This site is a gateway for my research, teaching, and related interests (see my C.V.). I am a professor in the sociology department at the University of Minnesota.
I am a cultural sociologist who studies religion and and the growth of non-religion in the United States. I want to understand how religion influences moral culture -- for example, understandings of right and wrong, ideals of family life, how we think about race and racial equality, and understandings of good citizenship. I also want to understand the growing group of Americans who are non-religious, including the varieties of non-religious identities and experiences, as well as the organizations through which non-religious Americans come together to socialize and create meaningful identities, or to lobby for legal protections, fight anti-atheist sentiment, or work on political or policy-oriented goals.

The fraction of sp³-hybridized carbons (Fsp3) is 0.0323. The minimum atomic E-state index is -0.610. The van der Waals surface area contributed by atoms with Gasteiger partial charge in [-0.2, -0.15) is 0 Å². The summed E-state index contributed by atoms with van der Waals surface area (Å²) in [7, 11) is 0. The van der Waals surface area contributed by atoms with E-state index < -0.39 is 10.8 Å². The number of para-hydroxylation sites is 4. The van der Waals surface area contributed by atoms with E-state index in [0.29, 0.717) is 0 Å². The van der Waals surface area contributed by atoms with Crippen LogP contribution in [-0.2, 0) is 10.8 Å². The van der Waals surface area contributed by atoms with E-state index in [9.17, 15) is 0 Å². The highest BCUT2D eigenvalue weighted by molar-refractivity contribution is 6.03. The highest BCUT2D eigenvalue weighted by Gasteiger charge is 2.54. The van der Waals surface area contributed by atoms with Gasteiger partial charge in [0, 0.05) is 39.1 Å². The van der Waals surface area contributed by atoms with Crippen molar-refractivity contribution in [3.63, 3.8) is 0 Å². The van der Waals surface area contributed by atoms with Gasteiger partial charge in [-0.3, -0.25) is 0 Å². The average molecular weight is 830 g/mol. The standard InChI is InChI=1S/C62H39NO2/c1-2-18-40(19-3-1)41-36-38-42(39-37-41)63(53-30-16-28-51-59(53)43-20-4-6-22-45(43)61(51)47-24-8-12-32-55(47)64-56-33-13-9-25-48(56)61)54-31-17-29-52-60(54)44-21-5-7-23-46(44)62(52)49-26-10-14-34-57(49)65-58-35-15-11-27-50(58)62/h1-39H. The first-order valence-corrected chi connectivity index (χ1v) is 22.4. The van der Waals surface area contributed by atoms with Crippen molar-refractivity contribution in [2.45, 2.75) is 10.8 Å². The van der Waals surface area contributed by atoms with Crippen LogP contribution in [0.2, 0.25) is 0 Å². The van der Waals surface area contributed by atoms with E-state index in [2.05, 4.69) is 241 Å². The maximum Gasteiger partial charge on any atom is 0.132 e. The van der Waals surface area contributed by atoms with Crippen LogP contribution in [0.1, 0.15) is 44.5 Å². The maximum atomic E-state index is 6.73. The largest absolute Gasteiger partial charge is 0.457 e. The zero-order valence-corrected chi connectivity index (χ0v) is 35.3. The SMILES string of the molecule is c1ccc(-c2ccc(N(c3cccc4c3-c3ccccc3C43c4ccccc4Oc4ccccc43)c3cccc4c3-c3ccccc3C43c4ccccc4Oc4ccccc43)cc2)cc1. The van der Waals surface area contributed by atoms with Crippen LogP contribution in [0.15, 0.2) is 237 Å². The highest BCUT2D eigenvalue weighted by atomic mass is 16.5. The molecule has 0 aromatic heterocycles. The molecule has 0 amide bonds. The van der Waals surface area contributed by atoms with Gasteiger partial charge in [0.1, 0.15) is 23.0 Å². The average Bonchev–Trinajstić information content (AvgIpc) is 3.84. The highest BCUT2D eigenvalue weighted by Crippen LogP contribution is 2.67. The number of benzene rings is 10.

Historically, in the U.S., religion has been an important locus for the formation of symbolic boundaries, shaping dynamics of both social inclusion and solidarity and social exclusion and division. That is still the case. But the 2018 General Social Survey shows that 23% of Americans claim no religious identity — and among those under age 30, the figure is 35%. To understand this changing landscape, I am engaged in a variety of research projects that allow me to continue to work on the "big questions" that have motivated my research since graduate school, questions that have to do with moral community and belonging. These questions are changing as we undergo a transition into a more secular society, one in which religious identification is not longer taken-for-granted.
What are our collective understandings of "the good" in public and private life?
What are the loci of meaning, purpose, and community among the non-religious?
How does religion bring people together in our society and when does it divide us?
What are the sources of identity, belonging, and moral community that lead to civic engagement and foster democratic participation?